This past week, I did exactly what I said I was going to do. I took a break from my young adult project, and got a stack of library books. The problem was, I didn’t particularly want to be reading library books. I wanted to be working, so it was really hard for me to get invested in something else.
Sticking with my young adult genre, I got 2 different Rick Riordan series’, and by random selection, began reading the first book of the Magnus Chase and the Gods of Asgard trilogy, The Sword of Summer. I was looking forward to these books, because I’ve read both the Percy Jackson series (twice) and the Heroes of Olympus series, and I thoroughly enjoyed them. A new series with the Norse gods seemed like a fun adventure.
Right off the bat, I was struck with how nearly identical Magnus Chase’s story is to Percy Jackson’s, and that was really disappointing for me. I already read about Percy Jackson. I wanted something new. The basis of this trilogy is exactly the same as the others: kid finds out his dad is a god and suddenly he’s in a lot of danger. He has to go on a quest or the world will end. Magnus Chase even finds a magic sword almost immediately that’s destined to be his, which mirrors Percy Jackson exactly.
It’s understandable that the same author would have the same writing style across multiple works, but in this the series is also just like the previous ones. It’s fairly campy, and sarcastic, and most paragraphs end with a joke. The mythology is also similar. The gods are completely disconnected with who they’re expected to be, and are overly involved with petty, twenty-first century life. For example, Odin is obsessed with making power points and Thor neglects his giant-fighting duties to binge-watch Game of Thrones. The Olympian gods were portrayed in similar ways.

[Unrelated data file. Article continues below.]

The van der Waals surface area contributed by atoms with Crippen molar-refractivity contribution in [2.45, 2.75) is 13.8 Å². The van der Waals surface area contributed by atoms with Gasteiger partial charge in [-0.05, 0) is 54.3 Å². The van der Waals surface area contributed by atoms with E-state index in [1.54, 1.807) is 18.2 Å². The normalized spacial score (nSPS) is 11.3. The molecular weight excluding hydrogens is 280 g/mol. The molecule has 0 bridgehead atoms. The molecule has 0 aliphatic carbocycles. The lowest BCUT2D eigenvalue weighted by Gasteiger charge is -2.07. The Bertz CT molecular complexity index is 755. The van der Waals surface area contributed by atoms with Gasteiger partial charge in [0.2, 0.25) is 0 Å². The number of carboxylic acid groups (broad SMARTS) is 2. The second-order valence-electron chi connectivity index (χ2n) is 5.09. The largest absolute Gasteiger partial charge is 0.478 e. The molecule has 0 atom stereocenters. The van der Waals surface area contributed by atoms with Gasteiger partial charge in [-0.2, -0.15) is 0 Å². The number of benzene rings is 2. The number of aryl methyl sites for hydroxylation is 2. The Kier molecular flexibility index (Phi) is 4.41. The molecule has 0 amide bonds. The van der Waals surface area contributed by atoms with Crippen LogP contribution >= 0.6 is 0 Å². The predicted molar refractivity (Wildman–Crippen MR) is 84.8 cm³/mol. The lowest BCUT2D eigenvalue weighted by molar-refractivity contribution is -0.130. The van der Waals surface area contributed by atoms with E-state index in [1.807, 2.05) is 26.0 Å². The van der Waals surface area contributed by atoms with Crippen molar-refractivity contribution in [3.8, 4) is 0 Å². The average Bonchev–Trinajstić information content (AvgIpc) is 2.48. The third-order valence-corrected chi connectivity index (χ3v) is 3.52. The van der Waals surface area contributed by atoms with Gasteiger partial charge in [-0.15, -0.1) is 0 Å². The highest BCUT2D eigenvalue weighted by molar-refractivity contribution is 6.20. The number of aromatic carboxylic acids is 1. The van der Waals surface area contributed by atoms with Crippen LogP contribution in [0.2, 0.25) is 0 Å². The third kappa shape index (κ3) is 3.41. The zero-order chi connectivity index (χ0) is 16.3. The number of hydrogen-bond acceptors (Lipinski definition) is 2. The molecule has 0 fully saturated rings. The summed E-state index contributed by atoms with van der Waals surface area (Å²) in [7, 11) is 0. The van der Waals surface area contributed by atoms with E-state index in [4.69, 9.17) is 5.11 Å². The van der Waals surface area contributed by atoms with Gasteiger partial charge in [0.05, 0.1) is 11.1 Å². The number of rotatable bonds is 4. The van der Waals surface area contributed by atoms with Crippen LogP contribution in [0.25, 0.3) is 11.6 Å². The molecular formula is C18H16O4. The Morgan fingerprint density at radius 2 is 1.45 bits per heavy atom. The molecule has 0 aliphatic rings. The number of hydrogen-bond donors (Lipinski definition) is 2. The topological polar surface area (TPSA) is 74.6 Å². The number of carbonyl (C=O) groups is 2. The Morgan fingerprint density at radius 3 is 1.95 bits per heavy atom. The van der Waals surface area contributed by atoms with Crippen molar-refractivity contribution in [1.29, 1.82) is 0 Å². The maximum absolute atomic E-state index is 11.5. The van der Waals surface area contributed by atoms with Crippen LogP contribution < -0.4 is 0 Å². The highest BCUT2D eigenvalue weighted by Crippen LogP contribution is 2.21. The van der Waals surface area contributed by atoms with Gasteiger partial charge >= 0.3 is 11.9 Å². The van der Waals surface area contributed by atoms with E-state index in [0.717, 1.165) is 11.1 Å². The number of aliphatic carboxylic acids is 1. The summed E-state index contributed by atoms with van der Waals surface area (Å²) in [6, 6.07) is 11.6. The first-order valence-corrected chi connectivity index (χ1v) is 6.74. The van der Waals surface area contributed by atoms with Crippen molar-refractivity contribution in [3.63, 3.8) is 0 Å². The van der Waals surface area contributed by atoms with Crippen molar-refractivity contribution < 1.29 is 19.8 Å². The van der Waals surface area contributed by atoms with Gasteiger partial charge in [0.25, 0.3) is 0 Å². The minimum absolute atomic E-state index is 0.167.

Through all that, I finished the first book in an embarrassing three days, because I kept losing interest and watching TV instead. But, persistent as I am, I started book 2 today, The Hammer of Thor.
One thing that struck me in book 1 was the fact that one of the main characters was a Muslim girl who wears a hijab. In general, I don’t have a problem with this, except for the inclusion being simple pandering to shifting cultural expectations. It wasn’t a big deal, and I continued reading the book. Book 2 went too far for my tastes. I was about an hour in this afternoon when a new child of Loki is introduced who is both gender-fluid and transgender.
I do have religious convictions about this issue, but since this is a writing blog, I’m not going to make that the focus of my opposition. I put the book down, and I will not finish the series, because I have no desire to read about transgender characters or to pretend that this is “normal”. But, like the Muslim girl in book 1, I do see this character as pandering. The Hammer of Thor was published in 2016, and transgenderism and all related issues have been hot-button topics for a while now. The addition of this character is culturally relevant and trendy and, again, pandering to popular political expectations. I can’t say why Rick Riordan decided to include this character, but I do disagree with writing something specifically to strike a cultural chord. Percy Jackson didn’t include transgenderism. The Heroes of Olympus didn’t include transgenderism. It is only now, in our current cultural climate, that he decided to include the issue.
Rick Riordan has the right to write his characters however he sees fit. I have the right to decline to read his works if I disagree with him. And this is only the most recent reason causing me to set this series aside.